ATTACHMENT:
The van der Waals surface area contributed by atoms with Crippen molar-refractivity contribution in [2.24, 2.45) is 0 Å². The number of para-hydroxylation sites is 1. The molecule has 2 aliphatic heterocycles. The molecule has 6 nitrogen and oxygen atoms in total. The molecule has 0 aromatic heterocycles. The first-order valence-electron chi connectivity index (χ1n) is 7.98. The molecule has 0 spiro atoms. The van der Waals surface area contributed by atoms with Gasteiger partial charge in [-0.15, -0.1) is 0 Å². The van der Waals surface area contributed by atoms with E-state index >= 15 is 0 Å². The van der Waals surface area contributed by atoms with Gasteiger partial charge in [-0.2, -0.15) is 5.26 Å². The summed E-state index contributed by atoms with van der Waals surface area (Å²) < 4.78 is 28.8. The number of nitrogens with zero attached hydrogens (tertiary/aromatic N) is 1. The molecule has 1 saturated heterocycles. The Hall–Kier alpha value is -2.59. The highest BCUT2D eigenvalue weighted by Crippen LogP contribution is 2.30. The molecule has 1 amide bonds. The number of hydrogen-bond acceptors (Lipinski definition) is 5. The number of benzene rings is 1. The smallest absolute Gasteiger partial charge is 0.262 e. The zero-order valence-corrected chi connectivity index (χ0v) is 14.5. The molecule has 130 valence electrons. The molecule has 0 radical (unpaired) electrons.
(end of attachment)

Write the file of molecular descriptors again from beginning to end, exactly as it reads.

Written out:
The van der Waals surface area contributed by atoms with Crippen molar-refractivity contribution in [2.24, 2.45) is 0 Å². The number of para-hydroxylation sites is 1. The molecule has 2 aliphatic heterocycles. The molecule has 6 nitrogen and oxygen atoms in total. The molecule has 0 aromatic heterocycles. The first-order valence-electron chi connectivity index (χ1n) is 7.98. The molecule has 0 spiro atoms. The van der Waals surface area contributed by atoms with Gasteiger partial charge in [-0.15, -0.1) is 0 Å². The van der Waals surface area contributed by atoms with E-state index >= 15 is 0 Å². The van der Waals surface area contributed by atoms with Gasteiger partial charge in [-0.2, -0.15) is 5.26 Å². The summed E-state index contributed by atoms with van der Waals surface area (Å²) < 4.78 is 28.8. The number of nitrogens with zero attached hydrogens (tertiary/aromatic N) is 1. The molecule has 1 saturated heterocycles. The Hall–Kier alpha value is -2.59. The highest BCUT2D eigenvalue weighted by Crippen LogP contribution is 2.30. The molecule has 1 amide bonds. The number of hydrogen-bond acceptors (Lipinski definition) is 5. The number of benzene rings is 1. The smallest absolute Gasteiger partial charge is 0.262 e. The zero-order valence-corrected chi connectivity index (χ0v) is 14.5. The molecule has 130 valence electrons. The molecule has 0 radical (unpaired) electrons.